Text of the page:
An international research team led by Drs. Berge Minassian and Stephen Scherer of The Hospital for Sick Children (HSC) and the University of Toronto (U of T) has identified a gene responsible for the most severe form of teenage-onset epilepsy, known as Lafora disease (LD). The discovery is reported in the September issue of the scientific journal Nature Genetics.
"Epilepsy is one of the most common neurological disorders affecting over 40 million people worldwide," said Dr. Berge Minassian, one of the studys senior authors, an HSC neurologist and scientist, and an assistant professor in the Department of Paediatrics at U of T. "Lafora disease is one form of epilepsy that occurs during early adolescence and is characterized by seizures and progressive neurological degeneration. Death usually occurs within a decade of the first symptoms."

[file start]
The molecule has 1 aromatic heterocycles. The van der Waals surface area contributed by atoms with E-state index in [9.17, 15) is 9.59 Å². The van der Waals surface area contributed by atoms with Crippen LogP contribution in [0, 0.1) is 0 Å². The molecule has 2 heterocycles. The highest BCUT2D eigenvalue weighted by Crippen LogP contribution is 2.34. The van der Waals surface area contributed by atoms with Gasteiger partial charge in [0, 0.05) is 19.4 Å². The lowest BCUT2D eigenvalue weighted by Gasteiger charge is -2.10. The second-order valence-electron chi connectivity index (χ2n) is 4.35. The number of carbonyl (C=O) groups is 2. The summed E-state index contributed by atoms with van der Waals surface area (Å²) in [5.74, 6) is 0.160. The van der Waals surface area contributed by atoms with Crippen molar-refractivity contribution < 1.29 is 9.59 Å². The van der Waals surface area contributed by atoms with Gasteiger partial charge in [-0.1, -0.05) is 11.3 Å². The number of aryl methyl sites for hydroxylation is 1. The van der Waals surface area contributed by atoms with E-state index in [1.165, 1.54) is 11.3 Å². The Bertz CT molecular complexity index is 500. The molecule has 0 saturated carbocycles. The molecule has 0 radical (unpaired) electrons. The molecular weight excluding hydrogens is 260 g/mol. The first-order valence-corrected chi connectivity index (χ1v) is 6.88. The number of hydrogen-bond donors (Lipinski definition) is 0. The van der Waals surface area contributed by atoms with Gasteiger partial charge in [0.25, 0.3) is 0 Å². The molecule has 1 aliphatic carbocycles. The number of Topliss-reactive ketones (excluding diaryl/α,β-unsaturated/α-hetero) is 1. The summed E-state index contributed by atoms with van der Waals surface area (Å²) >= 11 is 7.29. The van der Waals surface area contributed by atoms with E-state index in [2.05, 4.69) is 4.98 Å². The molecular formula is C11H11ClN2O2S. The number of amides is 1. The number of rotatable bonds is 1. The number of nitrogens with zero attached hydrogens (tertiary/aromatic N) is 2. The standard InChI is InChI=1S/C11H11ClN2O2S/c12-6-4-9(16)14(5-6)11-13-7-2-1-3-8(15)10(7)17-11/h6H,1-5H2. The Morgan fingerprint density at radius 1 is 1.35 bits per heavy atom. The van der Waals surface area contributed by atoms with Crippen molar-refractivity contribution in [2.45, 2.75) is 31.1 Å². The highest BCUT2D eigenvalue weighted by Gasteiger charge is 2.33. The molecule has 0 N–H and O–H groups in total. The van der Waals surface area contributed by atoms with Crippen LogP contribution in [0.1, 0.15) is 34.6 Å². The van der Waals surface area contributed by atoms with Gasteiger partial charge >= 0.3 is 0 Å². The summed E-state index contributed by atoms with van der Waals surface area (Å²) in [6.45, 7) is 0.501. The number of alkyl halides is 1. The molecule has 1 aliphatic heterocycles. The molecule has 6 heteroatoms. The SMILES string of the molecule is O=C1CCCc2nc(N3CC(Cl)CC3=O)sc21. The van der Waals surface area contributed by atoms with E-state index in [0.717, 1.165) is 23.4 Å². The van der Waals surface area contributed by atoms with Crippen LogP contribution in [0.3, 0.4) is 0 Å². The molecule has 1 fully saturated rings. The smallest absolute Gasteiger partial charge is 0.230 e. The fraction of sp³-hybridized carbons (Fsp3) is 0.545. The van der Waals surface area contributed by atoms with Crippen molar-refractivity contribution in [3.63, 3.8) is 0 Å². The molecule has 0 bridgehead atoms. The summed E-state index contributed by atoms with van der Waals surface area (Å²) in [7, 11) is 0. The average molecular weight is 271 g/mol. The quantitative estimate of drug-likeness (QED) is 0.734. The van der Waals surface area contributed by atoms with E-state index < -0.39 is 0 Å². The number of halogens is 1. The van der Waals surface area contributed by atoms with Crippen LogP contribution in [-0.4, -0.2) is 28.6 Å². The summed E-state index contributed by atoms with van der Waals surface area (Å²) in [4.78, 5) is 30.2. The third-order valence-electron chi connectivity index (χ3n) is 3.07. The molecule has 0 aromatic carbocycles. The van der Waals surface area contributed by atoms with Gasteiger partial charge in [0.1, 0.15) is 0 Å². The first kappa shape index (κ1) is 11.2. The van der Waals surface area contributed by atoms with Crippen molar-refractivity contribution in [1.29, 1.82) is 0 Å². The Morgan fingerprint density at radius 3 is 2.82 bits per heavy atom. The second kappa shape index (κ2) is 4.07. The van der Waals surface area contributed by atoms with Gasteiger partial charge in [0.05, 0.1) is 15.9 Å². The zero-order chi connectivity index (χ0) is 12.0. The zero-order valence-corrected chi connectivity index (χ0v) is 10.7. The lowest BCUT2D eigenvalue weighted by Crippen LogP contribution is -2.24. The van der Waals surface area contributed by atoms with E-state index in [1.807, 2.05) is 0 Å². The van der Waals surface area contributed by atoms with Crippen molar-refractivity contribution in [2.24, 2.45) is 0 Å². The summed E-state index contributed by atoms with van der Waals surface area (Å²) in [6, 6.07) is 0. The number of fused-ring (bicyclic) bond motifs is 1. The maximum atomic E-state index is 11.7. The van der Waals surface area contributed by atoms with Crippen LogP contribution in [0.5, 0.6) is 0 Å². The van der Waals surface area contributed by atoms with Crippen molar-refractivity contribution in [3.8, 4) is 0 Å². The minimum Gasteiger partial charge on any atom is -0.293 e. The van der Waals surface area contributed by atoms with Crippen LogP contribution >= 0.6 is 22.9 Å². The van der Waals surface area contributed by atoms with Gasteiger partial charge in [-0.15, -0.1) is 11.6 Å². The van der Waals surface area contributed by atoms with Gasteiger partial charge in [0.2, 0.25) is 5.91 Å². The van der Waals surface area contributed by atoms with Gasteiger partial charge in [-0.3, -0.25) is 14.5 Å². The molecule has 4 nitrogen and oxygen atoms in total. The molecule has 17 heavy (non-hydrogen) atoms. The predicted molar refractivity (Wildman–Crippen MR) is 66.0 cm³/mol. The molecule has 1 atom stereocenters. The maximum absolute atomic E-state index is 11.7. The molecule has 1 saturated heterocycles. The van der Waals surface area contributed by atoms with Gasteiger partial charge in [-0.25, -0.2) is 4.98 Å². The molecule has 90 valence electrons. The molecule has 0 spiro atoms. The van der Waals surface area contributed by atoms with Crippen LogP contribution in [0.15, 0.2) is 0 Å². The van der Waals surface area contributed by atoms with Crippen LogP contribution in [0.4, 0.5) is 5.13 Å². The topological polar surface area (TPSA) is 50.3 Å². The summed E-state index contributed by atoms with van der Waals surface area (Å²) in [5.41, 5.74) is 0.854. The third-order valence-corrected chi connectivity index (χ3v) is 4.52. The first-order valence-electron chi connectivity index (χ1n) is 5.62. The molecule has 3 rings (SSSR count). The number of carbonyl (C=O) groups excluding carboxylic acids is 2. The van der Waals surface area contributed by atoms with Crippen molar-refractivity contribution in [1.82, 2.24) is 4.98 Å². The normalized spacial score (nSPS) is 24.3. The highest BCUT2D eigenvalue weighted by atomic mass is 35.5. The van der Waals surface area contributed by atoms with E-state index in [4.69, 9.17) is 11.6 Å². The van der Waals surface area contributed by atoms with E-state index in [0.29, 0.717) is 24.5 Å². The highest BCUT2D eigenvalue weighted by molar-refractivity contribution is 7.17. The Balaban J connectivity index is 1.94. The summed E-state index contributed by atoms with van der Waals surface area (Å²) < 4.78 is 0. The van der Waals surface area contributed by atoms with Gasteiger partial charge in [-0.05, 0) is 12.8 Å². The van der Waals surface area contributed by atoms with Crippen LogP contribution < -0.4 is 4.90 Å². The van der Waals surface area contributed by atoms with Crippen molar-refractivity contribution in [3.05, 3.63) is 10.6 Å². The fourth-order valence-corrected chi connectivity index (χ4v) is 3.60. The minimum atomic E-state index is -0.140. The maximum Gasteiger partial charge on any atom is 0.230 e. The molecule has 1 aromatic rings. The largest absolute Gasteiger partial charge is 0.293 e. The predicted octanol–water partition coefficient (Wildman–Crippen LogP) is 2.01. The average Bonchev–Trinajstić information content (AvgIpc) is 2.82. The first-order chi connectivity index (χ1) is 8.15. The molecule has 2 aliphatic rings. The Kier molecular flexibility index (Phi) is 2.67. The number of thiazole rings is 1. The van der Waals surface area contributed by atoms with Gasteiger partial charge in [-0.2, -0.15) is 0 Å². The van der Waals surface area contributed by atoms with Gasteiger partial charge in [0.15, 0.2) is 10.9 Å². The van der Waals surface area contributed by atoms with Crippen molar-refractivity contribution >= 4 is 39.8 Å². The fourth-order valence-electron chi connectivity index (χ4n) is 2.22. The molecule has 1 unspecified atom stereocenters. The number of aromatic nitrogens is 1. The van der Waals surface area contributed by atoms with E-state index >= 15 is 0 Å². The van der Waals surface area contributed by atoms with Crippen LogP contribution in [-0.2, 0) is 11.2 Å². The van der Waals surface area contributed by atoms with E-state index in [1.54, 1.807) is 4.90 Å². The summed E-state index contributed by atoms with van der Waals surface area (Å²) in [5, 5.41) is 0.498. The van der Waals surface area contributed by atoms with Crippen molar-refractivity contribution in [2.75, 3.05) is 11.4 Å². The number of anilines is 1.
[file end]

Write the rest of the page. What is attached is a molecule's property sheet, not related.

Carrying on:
Fifty years of investigation led doctors to suspect that Lafora disease was caused by problems with carbohydrate metabolism in the brain. Beyond this, however, the fundamental defect triggering the malfunction was unknown. In 1998, the HSC team identified the first gene implicated in Lafora disease, called EPM2A.
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